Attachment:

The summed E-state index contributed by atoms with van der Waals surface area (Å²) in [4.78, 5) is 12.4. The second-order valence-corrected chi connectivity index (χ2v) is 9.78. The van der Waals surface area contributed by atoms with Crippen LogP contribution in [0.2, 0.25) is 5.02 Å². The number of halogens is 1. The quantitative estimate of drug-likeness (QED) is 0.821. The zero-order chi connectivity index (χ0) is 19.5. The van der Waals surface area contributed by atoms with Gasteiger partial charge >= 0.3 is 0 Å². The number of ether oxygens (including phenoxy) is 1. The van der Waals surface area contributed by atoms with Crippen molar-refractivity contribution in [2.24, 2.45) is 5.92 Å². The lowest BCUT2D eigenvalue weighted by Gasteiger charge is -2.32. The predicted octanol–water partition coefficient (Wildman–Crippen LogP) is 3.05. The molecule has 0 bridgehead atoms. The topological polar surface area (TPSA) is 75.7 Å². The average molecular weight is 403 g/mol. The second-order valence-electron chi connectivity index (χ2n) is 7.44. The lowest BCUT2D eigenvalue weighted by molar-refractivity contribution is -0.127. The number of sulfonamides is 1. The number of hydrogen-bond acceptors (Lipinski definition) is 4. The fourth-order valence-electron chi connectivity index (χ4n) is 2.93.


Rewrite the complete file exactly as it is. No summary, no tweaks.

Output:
The summed E-state index contributed by atoms with van der Waals surface area (Å²) in [4.78, 5) is 12.4. The second-order valence-corrected chi connectivity index (χ2v) is 9.78. The van der Waals surface area contributed by atoms with Crippen LogP contribution in [0.2, 0.25) is 5.02 Å². The number of halogens is 1. The quantitative estimate of drug-likeness (QED) is 0.821. The zero-order chi connectivity index (χ0) is 19.5. The van der Waals surface area contributed by atoms with Gasteiger partial charge >= 0.3 is 0 Å². The number of ether oxygens (including phenoxy) is 1. The van der Waals surface area contributed by atoms with Crippen molar-refractivity contribution in [2.24, 2.45) is 5.92 Å². The lowest BCUT2D eigenvalue weighted by Gasteiger charge is -2.32. The predicted octanol–water partition coefficient (Wildman–Crippen LogP) is 3.05. The molecule has 0 bridgehead atoms. The topological polar surface area (TPSA) is 75.7 Å². The average molecular weight is 403 g/mol. The second-order valence-electron chi connectivity index (χ2n) is 7.44. The lowest BCUT2D eigenvalue weighted by molar-refractivity contribution is -0.127. The number of sulfonamides is 1. The number of hydrogen-bond acceptors (Lipinski definition) is 4. The fourth-order valence-electron chi connectivity index (χ4n) is 2.93.